Charles Duell steps down after nearly 50 years at Middleton Place’s helm
Charles Duell in front of the House Museum; the only surviving portion of a three-building residential complex, this 1755 structure once served as gentlemen’s guest quarters and a business office.
His face shaded by a Panama hat, Charles Duell strolls along the Middleton Place reflection pool, calling to the swans as they glide past newly added fountains. He’s walked these grounds since he was a boy trailing behind his grandparents, who pioneered the restoration of the gardens after about six decades of post-Civil War neglect. As a 10th-generation Middleton, Duell inherited the 7,000-acre tract in 1969, at age 31. And he worked to preserve it under the Middleton Place Foundation until just last month, when he passed the reins to former vice president and COO Tracey Todd.
CM: Did Middleton Place play a big role in your childhood?
CD: I lived in New York but came down here often to visit my grandparents. I remember being five years old and thinking it was a great honor to be asked to hold open the pavilion gate while the car passed through.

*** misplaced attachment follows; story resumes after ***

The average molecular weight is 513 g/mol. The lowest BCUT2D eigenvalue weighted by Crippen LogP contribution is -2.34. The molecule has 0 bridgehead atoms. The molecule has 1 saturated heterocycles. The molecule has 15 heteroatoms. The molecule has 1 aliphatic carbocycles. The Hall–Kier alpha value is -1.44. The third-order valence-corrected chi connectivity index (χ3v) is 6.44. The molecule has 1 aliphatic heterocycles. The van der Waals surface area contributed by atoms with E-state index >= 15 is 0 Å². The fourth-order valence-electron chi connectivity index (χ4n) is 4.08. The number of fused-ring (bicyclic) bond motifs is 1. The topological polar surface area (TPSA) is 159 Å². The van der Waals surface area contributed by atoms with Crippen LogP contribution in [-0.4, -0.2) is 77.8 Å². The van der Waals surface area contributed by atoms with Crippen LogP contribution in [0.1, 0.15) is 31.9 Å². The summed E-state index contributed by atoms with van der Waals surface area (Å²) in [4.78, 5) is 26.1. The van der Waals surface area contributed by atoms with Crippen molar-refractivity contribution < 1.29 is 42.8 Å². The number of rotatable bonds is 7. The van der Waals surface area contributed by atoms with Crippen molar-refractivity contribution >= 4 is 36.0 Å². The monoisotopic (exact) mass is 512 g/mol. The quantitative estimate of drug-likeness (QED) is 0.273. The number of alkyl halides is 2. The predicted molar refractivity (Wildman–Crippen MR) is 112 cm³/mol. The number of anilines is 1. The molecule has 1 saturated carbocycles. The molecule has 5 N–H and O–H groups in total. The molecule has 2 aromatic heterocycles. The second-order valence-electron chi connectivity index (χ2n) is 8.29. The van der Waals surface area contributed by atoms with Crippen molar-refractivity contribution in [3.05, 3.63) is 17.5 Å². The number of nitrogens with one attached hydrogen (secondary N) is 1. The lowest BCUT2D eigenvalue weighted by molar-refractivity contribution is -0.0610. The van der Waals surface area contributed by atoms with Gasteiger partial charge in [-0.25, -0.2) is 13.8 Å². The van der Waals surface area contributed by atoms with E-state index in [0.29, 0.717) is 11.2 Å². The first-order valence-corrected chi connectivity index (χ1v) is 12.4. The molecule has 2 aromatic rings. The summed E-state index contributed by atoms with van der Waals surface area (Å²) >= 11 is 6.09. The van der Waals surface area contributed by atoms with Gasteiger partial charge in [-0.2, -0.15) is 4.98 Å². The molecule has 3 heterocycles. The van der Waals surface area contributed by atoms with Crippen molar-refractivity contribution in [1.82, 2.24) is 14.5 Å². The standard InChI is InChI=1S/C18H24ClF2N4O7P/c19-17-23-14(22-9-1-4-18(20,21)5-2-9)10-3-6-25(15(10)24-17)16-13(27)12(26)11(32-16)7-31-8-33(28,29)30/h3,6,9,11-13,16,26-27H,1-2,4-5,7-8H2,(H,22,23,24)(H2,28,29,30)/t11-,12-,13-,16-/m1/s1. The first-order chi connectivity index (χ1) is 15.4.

CM: Why did you form Middleton Place Foundation in 1974, then hand over ownership of the National Historic Landmark to the nonprofit?
CD: My family and I believe the history doesn’t belong to just us but to all who are interested in it. Yes, you can own bricks and mortar and land, but Middleton Place is a microcosm of America’s political, agricultural, African-American, botanical, and culinary past. A lot happened here. If you don’t know where you’ve come from, how can you even think about where you’re going?
CM: What’s been the most exciting research discovery of your time?
CD: A 1920s newspaper article talked about a trunk discovered in the plantation stableyard. In it were clothes that belonged to [First Continental Congress president] Henry Middleton and [Declaration of Independence signer] Arthur Middleton. After counting every stitch and buttonhole, Smithsonian experts proclaimed that one of the suits was the same waistcoat and breeches worn in a house museum painting of Henry Middleton. It’s the only surviving example in America of an 18th-century portrait accompanied by clothing.
CM: How much involvement will you have going forward?
CD: I won’t be looking over the shoulder of my successor, but I’ll make myself available as a resource. And we want to continue family stewardship through the involvement of descendants on the Board of Trustees.
Author credits: Middleton Place: A Phoenix Still Rising and Beyond the Fields: Slavery at Middleton Place
Retirement goal: “I’d like to write a book on the Edmondston-Alston House, my grandparents’ summer home,” says Duell.
Community service: Classical American Homes Preservation Trust board of directors, National Trust for Historic Preservation trustee emeritus, and International African American Museum steering committee